on accepting writer’s block

 

i haven’t been in the right frame-of-mind to write for a while now.


both my grandmother and my mother recently tore their rotator cuffs, and for the past few months (well, since mid-january, really), i’ve been acting as a sort of family caregiver. this has involved a lot of schedule-juggling and a fair bit of commuting, since my mother lives in baltimore and my grandmother in annapolis. being a caregiver is scary, and even now, after all these months and despite my family’s reassurances, i have little confidence in my own caregiving abilities. i also have the utmost respect for those individuals who choose caregiving as a career. 

my mother finally had her surgery yesterday, and my grandmother’s surgery is on friday. with this sort of repair, however, surgery is not a magical fix. they’ll both have to dedicate themselves to some major down time, followed by months of physical therapy. full recovery isn’t expected until six months to a year after the surgery. as stressed or overwhelmed as i might be by any or all of this, i know it’s a much more difficult reality for my mother and my grandmother. but i also know something else, something that they don’t always remember, so i’m doing my best to remind them both as often as possible: my grandmother and my mother are both tough cookies. this sucks, but it’s not forever. and life is going to get better from here.

 

so, with all of this in mind, i’ve decided to forgive myself for this bout of writer’s block. forgiving has always been the hardest part for me. i’m a planner when it comes to posts: i create long lists of ideas, i save links. i write in large batches, keep a calendar, and schedule things ahead of time. and that’s just for the cactus garden. my independent projects are sculpted by to-do lists, mind-maps, and excel spreadsheets charting novel plot lines. writing isn’t just a process for me; it’s a way of thinking, a style of seeing the world.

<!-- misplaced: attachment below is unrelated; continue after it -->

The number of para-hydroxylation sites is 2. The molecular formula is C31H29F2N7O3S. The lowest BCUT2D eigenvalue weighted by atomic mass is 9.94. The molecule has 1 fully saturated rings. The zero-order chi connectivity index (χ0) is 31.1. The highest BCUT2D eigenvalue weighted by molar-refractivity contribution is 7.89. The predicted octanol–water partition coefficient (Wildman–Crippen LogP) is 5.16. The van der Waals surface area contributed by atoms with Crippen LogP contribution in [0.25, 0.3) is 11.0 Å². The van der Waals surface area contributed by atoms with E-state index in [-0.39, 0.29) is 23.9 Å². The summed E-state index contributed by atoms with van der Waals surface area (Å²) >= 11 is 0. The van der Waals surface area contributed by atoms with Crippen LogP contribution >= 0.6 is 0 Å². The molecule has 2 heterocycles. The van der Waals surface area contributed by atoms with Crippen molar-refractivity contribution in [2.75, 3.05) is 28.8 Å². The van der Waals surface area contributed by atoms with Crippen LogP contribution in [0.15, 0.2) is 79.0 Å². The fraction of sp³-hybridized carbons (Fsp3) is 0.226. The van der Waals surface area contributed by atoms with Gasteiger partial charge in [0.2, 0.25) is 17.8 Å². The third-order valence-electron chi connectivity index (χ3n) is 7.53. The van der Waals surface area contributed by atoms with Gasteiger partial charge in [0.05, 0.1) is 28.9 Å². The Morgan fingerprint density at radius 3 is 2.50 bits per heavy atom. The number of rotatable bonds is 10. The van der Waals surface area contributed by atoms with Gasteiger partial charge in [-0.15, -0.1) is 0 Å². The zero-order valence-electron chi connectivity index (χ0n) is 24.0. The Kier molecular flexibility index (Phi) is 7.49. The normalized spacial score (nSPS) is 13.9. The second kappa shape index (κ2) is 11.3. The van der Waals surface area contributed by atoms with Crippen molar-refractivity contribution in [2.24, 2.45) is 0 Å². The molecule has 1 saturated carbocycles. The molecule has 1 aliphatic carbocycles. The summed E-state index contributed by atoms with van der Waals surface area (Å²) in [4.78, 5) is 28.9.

the problem with this sort of mentality is that when i can’t do the work i want to do, i guilt myself. over time that guilt builds into a seemingly unsurmountable wall between me and creativity. and that’s where the writing halts - not with a screech, but with a painful, empty silence. and, in that silence, everything becomes procrastination: chronically not charging the laptop’s battery, grey skies, not enough coffee in the pot, a cat sleeping on my feet in bed. even extensive research on a subject i want to explore is really just a guise for not formulating a semi-coherent sentence of my own. and now, sadly, over these past few months, i’ve added caregiving to that list, which just isn’t fair to anyone. 

that’s why i’ve decided to accept my writer’s block, because i’ve realized my writer’s block isn’t a block at all. it’s the culmination of a series of unrealistic expectations of myself. caregiving, as i said earlier, is hard. it’s mentally and emotionally difficult, even when it’s not physically difficult. it’s not anyone’s fault; i don’t begrudge my mother or my grandmother for needing me — in fact, i’m happy i can help. i’m glad i’m here. i want them to depend upon me, because i love them and i know that, were the situations reversed, they would care for me. and they wouldn’t just do that because we’re family; they would do it because they are genuinely wonderful people. and if i can grow up to be like anybody in the world, i want to grow up to be like them. 

 

so, am i sad that i’ve had to take such a long break from my work? yes.

do i wish i hadn’t stopped so suddenly in the middle of my “welcome to my thesis” series? also, yes.

do i have an incredibly long list of things i want to write for you all and then discuss in detail? of course i do.

but you know what? whatever.

life happens. we take breaks from our work, and then we come back.

if we can do something meaningful in the interim and spend time with the people we love, so much the better.

 

because that just means that it’s not writer’s block at all; it’s just a writer’s vacation.